Here’s a video of the wriggling “live” octopus I consumed in Koreatown. The octopus is not giving up without a fight, its little suction cups clamping on to the plate, making it difficult to pickup with my chopsticks. Sesame oil has been poured over its cut pieces and this appears to anger the octopus and causes it to squirm even more. Finally getting a piece into my mouth, I find it chewy but fresh — extremely fresh. I think to myself: I am a culinary thrill seeker, a badass food adventurer!
This “live” octopus dish (aka Sannakji) was the highlight of a live seafood dinner I enjoyed with eight intrepid friends at Chung Hae Jin a couple weeks ago. The dinner also featured live abalone, sea snails and a lot of raw fish. There were a couple cooked dishes including Hong Hap Tang (mussel soup) and tempura, and of course a lot of soju (which is similar to vodka) and Korean beer. Aside from the octopus, my favorite dish was raw lobster, which tasted very similar to the raw sweet shrimp they have at higher end sushi bars. But, sad to say, on the whole, I didn’t love the food at Chung Hae Jin. I’ve had much better sashimi elsewhere and despite my love of Korean food and anything unusual, I didn’t care for many of the dishes. Also, the service was exceptionally bad. Nevertheless, it was a fun dinner because of the exotic nature of the meal and the wiggling, wriggling food.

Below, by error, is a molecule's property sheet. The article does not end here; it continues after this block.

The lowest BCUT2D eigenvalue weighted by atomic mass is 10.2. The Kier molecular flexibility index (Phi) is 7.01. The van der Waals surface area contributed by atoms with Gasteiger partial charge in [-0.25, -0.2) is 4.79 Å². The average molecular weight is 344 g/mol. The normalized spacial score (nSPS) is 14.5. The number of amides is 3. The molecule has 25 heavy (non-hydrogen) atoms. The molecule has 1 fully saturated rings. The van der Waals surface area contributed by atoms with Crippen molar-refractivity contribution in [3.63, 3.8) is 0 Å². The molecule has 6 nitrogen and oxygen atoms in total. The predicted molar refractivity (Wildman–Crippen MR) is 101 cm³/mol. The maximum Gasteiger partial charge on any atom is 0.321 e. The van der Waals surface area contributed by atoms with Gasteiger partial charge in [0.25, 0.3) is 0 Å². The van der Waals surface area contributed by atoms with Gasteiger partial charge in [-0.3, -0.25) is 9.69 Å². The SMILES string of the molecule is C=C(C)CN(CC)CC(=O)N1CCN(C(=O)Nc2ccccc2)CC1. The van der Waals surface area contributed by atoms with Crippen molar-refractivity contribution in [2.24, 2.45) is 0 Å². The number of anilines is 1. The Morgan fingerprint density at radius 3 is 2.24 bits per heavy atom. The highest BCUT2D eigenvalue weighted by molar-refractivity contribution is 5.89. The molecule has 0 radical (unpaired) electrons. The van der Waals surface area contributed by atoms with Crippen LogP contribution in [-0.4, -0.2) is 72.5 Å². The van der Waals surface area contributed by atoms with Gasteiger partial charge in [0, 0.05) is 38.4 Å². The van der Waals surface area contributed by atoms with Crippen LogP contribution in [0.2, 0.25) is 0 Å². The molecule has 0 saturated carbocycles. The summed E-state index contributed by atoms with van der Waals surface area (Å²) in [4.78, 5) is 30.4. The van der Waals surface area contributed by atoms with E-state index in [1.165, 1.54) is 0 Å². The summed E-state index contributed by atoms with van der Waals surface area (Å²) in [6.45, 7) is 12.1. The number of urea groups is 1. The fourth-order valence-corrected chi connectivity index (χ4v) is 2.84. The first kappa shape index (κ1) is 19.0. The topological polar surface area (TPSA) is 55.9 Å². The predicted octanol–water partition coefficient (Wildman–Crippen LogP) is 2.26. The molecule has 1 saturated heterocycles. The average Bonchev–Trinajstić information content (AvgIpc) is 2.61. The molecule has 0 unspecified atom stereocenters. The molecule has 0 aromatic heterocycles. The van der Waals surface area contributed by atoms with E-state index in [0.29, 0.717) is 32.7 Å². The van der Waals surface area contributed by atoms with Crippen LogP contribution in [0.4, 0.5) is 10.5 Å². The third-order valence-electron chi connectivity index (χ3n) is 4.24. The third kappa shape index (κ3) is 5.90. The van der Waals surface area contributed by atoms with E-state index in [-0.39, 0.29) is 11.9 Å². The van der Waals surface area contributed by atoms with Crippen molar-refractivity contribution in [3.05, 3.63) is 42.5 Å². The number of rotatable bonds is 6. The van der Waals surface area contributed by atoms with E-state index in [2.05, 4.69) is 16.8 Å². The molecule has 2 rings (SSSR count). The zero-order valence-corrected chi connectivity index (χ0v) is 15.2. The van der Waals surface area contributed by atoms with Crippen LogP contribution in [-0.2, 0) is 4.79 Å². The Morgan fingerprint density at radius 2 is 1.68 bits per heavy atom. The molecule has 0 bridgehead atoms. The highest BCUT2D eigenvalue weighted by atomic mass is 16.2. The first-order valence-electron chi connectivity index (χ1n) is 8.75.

Chung Hae Jin is located at 3470 W. 6th Street, Los Angeles (in Koreatown).
NOTE TO MY READERS CONCERNED ABOUT THE OCTOPUS: Although widely referred to as “live” octopus, it was actually dead when served to us. It moves because its nerves remain active after death.